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John Oldcastle, Lollard Lord

Published Apr 28, 2010
John Oldcastle, Lollard Lord

John Oldcastle was a frank man. As a youth he indulged in pleasures, but coming under the influence of the reform teachings of Wycliffe, he sobered up, purified his ways and started on a new course. Henry V, like Henry IV before him, persecuted the Lollards. His churchmen told him Wycliffe's doctrines were pestilential heresy. Lollards died under Henry's authority. Despite this, Sir John Oldcastle openly avowed Lollard principles.

Perhaps at first he presumed on his former friendship with the king. It is said Oldcastle was the original of Shakespeare's Falstaff, the boon companion of Henry V. Although Henry was for reform, it was not of the type Oldcastle envisioned. Despite opposition, Oldcastle threw open his home to Lollard preachers, making it a base for their operations. He had copies of Wycliffe's works translated and distributed to the continent. In 1413 Henry reasoned with Oldcastle, but the knight stubbornly refused to embrace "mother church" as matters stood, for to do so was to yield to the Pope whom he thought to be the antichrist.

Oldcastle was then commanded to appear before archbishop Arundel, but he ignored the summons. Excommunicated, he responded with a doctrinal statement--a scriptural amplification of the creed. In Medieval fashion, he offered to prove his cause with a hundred knights or in single combat. Finally the old soldier was arrested. On this date, September 23, 1413 he was brought before Arundel where he presented his confession of faith. Salvation is in Christ alone without intermediaries. This was acknowledged to be, in the most part, sound Catholic doctrine.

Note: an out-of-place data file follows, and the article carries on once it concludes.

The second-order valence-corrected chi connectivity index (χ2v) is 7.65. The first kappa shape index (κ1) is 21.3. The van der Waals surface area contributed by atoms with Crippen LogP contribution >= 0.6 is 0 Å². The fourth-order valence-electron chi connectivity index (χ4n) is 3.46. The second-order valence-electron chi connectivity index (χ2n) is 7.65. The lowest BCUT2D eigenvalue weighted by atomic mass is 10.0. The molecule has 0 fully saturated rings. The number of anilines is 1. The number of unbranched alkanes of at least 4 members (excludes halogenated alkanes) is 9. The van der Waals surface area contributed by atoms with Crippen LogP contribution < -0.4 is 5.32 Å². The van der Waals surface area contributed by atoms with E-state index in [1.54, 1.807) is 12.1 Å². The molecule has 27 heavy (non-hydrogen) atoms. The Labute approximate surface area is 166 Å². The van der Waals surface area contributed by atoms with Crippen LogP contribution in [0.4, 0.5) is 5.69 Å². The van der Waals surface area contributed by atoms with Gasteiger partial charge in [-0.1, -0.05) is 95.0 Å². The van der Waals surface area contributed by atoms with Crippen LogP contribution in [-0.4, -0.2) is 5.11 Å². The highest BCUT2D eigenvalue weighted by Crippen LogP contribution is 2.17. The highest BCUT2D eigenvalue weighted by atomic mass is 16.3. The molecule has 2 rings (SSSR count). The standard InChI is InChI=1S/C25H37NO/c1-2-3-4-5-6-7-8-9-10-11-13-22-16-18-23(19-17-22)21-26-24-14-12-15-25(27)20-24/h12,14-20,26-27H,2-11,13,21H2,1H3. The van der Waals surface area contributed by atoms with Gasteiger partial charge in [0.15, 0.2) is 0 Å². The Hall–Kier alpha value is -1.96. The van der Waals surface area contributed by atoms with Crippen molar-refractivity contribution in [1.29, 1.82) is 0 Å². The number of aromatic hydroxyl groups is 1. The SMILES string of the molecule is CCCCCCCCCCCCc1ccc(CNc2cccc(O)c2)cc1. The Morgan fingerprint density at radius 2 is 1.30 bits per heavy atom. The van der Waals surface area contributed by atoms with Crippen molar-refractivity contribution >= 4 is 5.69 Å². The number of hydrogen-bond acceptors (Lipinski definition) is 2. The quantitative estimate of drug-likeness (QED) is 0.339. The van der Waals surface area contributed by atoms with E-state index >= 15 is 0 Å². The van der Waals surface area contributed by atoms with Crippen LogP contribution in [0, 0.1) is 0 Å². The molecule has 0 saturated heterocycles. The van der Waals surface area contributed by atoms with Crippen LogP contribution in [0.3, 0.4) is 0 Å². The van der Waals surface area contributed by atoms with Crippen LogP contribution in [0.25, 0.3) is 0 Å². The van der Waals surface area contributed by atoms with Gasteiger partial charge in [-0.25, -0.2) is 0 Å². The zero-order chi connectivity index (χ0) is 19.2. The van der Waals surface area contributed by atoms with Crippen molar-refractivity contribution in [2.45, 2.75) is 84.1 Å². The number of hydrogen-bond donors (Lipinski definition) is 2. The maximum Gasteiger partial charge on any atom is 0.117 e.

Some days later Oldcastle clarified his position on two doctrines where the established church and he were in disagreement: the Eucharist and confession to priests. He insisted the bread was still bread (did not become the literal body of Christ) and said that while it might be helpful to confess to a priest, it was not essential for salvation. A heated argument developed with both sides hurling texts of scripture until Oldcastle grew angry enough to denounce the pope as antichrist. This was no new position with him, but it sealed his fate; years earlier he had spoken openly against the papacy in Parliament. Now, however, Oldcastle warned the bystanders they were in danger of hell if they continued in the teaching of his Catholic judges.

Arundel condemned him to death as a heretic. Because of Oldcastle's friendship with the king and high social standing, he was given forty days to recant. During that time, he escaped and hid in Wales. An immense reward was offered for him dead or alive. Nonetheless he remained hidden for four years. At last someone betrayed his whereabouts. Oldcastle was captured, hanged briefly and then suspended in iron chains over a fire and roasted to death. The English Reformation would have to wait until a future century, but ardent believers such as Oldcastle helped prepare England for it.


  1. Armitage, Thomas. A History of the Baptists; traced by their principles and practices, from the time of our Lord and Saviour Jesus Christ to the present. New York: Bryan, Taylor and co., 1893. Source of the image.
  2. Durant, Will. The Reformation; A history of European civilization from Wyclif to Calvin: 1300 - 1564. The Story of Civilization, Part VI. New York: Simon and Schuster, 1957; pp. 116 - 117.
  3. "Oldcastle, John." Dictionary of National Biography. Edited by Leslie Stephen and Sidney Lee. London: Oxford University Press, 1921 - 1996.
  4. "Oldcastle, Sir John." The Oxford Dictionary of the Christian Church. Edited by F. L. Cross and E. A. Livingstone. Oxford, 1997.
  5. Wylie, J. A. History of Protestantism. 1878.

Last updated April, 2007.


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